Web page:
In its construction of section 504 of the Rehabilitation Act, which contains language identical to that of Title IX in 20 U.S.C. § 1681(a) regarding receipt of federal assistance, the Supreme Court has indicated that Congress, as in Title IX, did not distinguish between direct and indirect financial assistance. See United States Dep't of Transp. v. Paralyzed Veterans of America, 477 U.S. 597, 606-07, 106 S.Ct. 2705, 2711-12, 91 L.Ed.2d 494 (1986)(citing Grove City College, 465 U.S. at 564, 104 S.Ct. at 1216 (holding that a college received federal funds where the funds were granted to its students as financial aid rather than directly to the college)). The Court, however, drew a distinction between those entities which indirectly benefit from federal assistance and those that indirectly receive federal assistance, holding that only those the receive federal funds are within the statute. Thus, the Court rejected the argument that all commercial airlines are "recipients" of federal funds simply because airport operators receive federal funds which benefit the airlines in the form of runways, inter alia. See id. at 606, 106 S.Ct. at 2711. The Court defined "recipient" from a contractual perspective, limiting "recipients" of federal funds, and therefore the obligations of the act, to those who are in a position to decide whether to "receive" federal funds and thereby accept the concomitant obligations of the statute. See id.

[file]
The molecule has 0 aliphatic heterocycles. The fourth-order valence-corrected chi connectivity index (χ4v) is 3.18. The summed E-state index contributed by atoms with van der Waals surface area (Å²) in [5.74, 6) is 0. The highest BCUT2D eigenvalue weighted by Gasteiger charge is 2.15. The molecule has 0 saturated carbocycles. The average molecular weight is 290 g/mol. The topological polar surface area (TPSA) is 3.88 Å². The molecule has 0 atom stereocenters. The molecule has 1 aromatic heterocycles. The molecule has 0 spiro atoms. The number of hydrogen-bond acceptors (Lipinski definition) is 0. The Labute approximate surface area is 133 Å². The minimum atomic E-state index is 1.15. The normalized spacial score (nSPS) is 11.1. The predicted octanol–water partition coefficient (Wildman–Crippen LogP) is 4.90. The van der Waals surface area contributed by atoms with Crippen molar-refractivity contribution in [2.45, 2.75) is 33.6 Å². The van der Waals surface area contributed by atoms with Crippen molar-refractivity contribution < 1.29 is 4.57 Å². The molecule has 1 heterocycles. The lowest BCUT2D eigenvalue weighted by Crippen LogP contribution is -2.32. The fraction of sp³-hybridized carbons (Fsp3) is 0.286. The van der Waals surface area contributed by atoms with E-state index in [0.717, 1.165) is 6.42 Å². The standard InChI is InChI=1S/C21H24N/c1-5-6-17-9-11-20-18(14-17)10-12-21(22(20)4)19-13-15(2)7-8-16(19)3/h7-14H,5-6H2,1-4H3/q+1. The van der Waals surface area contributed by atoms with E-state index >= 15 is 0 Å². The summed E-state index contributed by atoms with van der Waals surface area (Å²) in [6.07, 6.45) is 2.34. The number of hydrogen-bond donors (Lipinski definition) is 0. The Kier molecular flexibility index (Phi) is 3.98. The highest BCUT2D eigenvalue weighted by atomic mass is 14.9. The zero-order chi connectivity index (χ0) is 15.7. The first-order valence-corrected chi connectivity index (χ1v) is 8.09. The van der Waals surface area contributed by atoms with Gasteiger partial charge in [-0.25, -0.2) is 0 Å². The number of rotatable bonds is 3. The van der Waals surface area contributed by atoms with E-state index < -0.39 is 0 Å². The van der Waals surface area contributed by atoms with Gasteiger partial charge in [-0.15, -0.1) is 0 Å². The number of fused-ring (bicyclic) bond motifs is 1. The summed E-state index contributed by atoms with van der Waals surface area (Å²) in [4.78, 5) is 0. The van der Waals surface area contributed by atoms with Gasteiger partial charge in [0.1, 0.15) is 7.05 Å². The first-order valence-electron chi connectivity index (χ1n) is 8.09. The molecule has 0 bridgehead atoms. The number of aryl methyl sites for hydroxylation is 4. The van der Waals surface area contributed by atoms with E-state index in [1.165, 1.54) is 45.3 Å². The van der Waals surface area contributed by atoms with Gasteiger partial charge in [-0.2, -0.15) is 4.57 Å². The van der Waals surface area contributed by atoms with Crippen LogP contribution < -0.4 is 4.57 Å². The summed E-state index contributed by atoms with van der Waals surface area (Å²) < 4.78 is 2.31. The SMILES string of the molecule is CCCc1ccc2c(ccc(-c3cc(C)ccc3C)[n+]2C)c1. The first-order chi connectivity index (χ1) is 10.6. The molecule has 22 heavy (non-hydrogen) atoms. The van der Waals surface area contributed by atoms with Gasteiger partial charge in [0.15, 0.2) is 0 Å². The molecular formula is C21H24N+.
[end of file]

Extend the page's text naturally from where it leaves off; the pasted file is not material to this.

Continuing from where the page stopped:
The Rehabilitation Act states that
[n]o otherwise qualified individual with a disability in the United States, as defined in section 706(8) of this title, shall, solely by reason of her or his disability, be excluded from the participation in, be denied the benefits of, or be subjected to discrimination under any program or activity receiving Federal financial assistance.
29 U.S.C. § 794 (emphasis added).
The Court noted that "Congress enters into an arrangement in the nature of a contract with the recipients of the [federal] funds: the recipient's acceptance of the funds triggers coverage under the nondiscrimination provision." 477 U.S. at 605, 106 S.Ct. at 2711. The Court further noted that "[b]y limiting coverage to recipients, Congress imposes the obligations of § 504 upon those who are in a position to accept or reject those obligations as a part of the decision whether or not to `receive' federal funds." Id. at 606, 106 S.Ct. at 2711.